An Appealable Discovery Order

Most parties faced with an adverse discovery ruling have to grin and bear it.  Discovery orders are not generally appealable, and a writ petition is such a longshot that unless the ruling threatens a trade secret or similarly sensitive confidential information, the writ petition hardly seems worthwhile.  In H.B. Fuller Co. v Doe, case no. H030099 (May 31, 2007), California’s Sixth District Court of Appeal reminds us of a rare occasion when a discovery order is appealable. 

Doe sought to quash a subpoena directed to an internet company.  The subpoena sought information that would identify the person (Doe) who posted Fuller’s confidential company information on internet message boards.  No lawsuit was pending in California, and Doe’s identity was apparently necessary before Fuller could commence suit in its home state of Minnesota.

In a decision limited to Doe’s motion to unseal the record and briefs on appeal, the court first addressed the issue of appealability.  It found this discovery order was appealable because “the order is ancillary to litigation in another jurisdiction and operates as the last word by a California trial court on the matters at issue.”  Thus, even though the court could readily have chosen to construe the appeal as a writ petition, it found it unnecessary to do so.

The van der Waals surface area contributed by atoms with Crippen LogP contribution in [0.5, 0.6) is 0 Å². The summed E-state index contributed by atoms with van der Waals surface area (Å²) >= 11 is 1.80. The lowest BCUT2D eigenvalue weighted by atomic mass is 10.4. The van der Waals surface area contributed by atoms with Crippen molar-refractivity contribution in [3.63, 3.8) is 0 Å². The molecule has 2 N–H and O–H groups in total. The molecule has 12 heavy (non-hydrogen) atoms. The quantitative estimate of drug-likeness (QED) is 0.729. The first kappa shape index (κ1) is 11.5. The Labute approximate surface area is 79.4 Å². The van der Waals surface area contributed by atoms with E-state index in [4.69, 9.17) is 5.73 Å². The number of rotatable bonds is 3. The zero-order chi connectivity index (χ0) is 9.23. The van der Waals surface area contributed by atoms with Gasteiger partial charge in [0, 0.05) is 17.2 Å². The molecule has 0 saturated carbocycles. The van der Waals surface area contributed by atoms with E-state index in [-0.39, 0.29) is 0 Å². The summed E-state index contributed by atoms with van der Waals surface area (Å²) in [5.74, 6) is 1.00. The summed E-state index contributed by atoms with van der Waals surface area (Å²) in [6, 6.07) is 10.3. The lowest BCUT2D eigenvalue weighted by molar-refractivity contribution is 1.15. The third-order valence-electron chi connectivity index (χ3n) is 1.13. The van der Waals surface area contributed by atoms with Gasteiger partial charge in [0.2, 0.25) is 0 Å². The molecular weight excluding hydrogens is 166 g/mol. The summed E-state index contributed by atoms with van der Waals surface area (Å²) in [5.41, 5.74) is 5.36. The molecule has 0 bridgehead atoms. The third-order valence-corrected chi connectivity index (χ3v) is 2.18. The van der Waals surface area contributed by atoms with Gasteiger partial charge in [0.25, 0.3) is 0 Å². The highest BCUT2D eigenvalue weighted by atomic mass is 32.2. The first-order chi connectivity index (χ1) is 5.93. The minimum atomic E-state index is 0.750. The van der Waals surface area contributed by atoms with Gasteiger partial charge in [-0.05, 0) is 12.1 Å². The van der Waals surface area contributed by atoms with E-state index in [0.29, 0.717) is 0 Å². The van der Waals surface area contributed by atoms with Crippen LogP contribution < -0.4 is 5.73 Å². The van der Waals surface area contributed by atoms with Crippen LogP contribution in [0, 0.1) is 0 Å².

This is a great case to remember.  Dire circumstances justifying writ review won’t always be present when a client gets hit with an unfavorable discovery order arising from litigation in another jurisdiction.  Being able to appeal greatly expands the cases in which review may be invoked.


Appellate Jurisdiction: Order Denying Motion to Vacate

An order denying a motion to vacate usually isn’t appealable unless the motion is a statutory motion under Code of Civil Procedure section 663.  But in Carr v. Kamins, case no. B191247 (May 31, 2007), the California Court of Appeal reminds us of an exception.

The plaintiff in this adverse possession suit served the defendants by publication, after which default and default judgment were entered.  Four years later, one of the defendants later moved to vacate the default judgment on the ground that plaintiff committed fraud in procuring the order for service by publication and that the default judgment was obtained in violation of her right to due process.  The trial court denied the motion, and defendant appealed.

The court rejected the plaintiff’s contention that the order was not appealable.  The reason: the order gave effect to a void judgment, and any order doing so is itself void and appealable as a special order after judgment under Code of Civil Procedure section 904.1, subd. (a)(2), even if no appeal is taken from the underlying judgment.